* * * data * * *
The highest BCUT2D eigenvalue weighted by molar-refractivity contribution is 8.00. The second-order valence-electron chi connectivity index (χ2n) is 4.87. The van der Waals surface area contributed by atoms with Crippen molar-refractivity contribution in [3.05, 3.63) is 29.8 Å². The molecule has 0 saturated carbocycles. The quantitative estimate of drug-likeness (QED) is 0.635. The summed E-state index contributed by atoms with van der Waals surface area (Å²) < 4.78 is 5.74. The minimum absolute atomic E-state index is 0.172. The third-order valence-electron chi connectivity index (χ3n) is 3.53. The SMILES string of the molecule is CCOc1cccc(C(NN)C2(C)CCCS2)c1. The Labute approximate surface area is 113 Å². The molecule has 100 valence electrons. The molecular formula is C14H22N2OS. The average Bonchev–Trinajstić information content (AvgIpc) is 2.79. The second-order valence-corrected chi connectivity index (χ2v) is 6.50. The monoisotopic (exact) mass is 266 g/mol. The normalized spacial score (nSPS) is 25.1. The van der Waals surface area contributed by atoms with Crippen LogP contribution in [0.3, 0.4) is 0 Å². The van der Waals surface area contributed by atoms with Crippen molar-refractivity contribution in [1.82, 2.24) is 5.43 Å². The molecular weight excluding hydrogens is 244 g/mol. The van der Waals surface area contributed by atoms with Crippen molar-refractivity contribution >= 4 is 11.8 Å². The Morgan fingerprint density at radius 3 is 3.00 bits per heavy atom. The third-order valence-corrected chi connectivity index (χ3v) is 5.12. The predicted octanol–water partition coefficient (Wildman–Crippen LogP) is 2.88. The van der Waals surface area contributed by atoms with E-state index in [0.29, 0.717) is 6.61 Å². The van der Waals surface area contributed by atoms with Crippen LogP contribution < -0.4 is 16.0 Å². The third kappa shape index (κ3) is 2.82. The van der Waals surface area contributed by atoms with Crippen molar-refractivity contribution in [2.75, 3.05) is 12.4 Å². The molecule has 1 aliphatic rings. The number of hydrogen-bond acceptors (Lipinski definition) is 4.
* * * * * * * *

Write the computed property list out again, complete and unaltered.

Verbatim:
The highest BCUT2D eigenvalue weighted by molar-refractivity contribution is 8.00. The second-order valence-electron chi connectivity index (χ2n) is 4.87. The van der Waals surface area contributed by atoms with Crippen molar-refractivity contribution in [3.05, 3.63) is 29.8 Å². The molecule has 0 saturated carbocycles. The quantitative estimate of drug-likeness (QED) is 0.635. The summed E-state index contributed by atoms with van der Waals surface area (Å²) < 4.78 is 5.74. The minimum absolute atomic E-state index is 0.172. The third-order valence-electron chi connectivity index (χ3n) is 3.53. The SMILES string of the molecule is CCOc1cccc(C(NN)C2(C)CCCS2)c1. The Labute approximate surface area is 113 Å². The molecule has 100 valence electrons. The molecular formula is C14H22N2OS. The average Bonchev–Trinajstić information content (AvgIpc) is 2.79. The second-order valence-corrected chi connectivity index (χ2v) is 6.50. The monoisotopic (exact) mass is 266 g/mol. The normalized spacial score (nSPS) is 25.1. The van der Waals surface area contributed by atoms with Crippen LogP contribution in [0.3, 0.4) is 0 Å². The van der Waals surface area contributed by atoms with Crippen molar-refractivity contribution in [1.82, 2.24) is 5.43 Å². The molecular weight excluding hydrogens is 244 g/mol. The van der Waals surface area contributed by atoms with Crippen molar-refractivity contribution >= 4 is 11.8 Å². The Morgan fingerprint density at radius 3 is 3.00 bits per heavy atom. The third-order valence-corrected chi connectivity index (χ3v) is 5.12. The predicted octanol–water partition coefficient (Wildman–Crippen LogP) is 2.88. The van der Waals surface area contributed by atoms with E-state index in [0.29, 0.717) is 6.61 Å². The van der Waals surface area contributed by atoms with Crippen LogP contribution < -0.4 is 16.0 Å². The third kappa shape index (κ3) is 2.82. The van der Waals surface area contributed by atoms with Crippen molar-refractivity contribution in [2.75, 3.05) is 12.4 Å². The molecule has 1 aliphatic rings. The number of hydrogen-bond acceptors (Lipinski definition) is 4.